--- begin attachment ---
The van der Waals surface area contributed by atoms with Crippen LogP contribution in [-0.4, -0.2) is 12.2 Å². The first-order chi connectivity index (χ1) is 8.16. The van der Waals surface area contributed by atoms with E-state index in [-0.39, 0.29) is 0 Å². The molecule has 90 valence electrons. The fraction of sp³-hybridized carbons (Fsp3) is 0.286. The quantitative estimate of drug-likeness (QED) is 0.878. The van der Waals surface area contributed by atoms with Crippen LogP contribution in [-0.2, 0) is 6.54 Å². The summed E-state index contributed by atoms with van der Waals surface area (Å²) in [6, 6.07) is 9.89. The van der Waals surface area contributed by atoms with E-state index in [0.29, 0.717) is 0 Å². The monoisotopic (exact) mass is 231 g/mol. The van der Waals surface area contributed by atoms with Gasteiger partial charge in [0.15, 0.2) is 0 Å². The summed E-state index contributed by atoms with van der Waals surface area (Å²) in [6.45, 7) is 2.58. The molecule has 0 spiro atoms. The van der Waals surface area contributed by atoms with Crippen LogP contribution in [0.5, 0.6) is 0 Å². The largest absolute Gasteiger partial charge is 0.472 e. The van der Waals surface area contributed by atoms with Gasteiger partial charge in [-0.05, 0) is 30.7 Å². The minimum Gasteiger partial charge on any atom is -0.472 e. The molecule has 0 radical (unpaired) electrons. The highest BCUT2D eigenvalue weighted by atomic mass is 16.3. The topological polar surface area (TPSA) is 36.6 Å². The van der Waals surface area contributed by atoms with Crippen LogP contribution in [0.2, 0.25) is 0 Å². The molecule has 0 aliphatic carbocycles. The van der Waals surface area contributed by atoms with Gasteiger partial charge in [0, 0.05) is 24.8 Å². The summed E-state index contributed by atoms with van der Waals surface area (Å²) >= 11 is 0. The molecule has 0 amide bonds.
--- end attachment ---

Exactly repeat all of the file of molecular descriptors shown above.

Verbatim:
The van der Waals surface area contributed by atoms with Crippen LogP contribution in [-0.4, -0.2) is 12.2 Å². The first-order chi connectivity index (χ1) is 8.16. The van der Waals surface area contributed by atoms with E-state index in [-0.39, 0.29) is 0 Å². The molecule has 90 valence electrons. The fraction of sp³-hybridized carbons (Fsp3) is 0.286. The quantitative estimate of drug-likeness (QED) is 0.878. The van der Waals surface area contributed by atoms with Crippen LogP contribution in [-0.2, 0) is 6.54 Å². The summed E-state index contributed by atoms with van der Waals surface area (Å²) in [6, 6.07) is 9.89. The van der Waals surface area contributed by atoms with E-state index in [0.29, 0.717) is 0 Å². The monoisotopic (exact) mass is 231 g/mol. The van der Waals surface area contributed by atoms with Gasteiger partial charge in [0.15, 0.2) is 0 Å². The summed E-state index contributed by atoms with van der Waals surface area (Å²) in [6.45, 7) is 2.58. The molecule has 0 spiro atoms. The van der Waals surface area contributed by atoms with Crippen LogP contribution in [0.5, 0.6) is 0 Å². The largest absolute Gasteiger partial charge is 0.472 e. The van der Waals surface area contributed by atoms with Gasteiger partial charge in [-0.05, 0) is 30.7 Å². The minimum Gasteiger partial charge on any atom is -0.472 e. The molecule has 0 radical (unpaired) electrons. The highest BCUT2D eigenvalue weighted by atomic mass is 16.3. The topological polar surface area (TPSA) is 36.6 Å². The van der Waals surface area contributed by atoms with Crippen LogP contribution in [0.2, 0.25) is 0 Å². The molecule has 0 aliphatic carbocycles. The van der Waals surface area contributed by atoms with Gasteiger partial charge in [0, 0.05) is 24.8 Å². The summed E-state index contributed by atoms with van der Waals surface area (Å²) >= 11 is 0. The molecule has 0 amide bonds.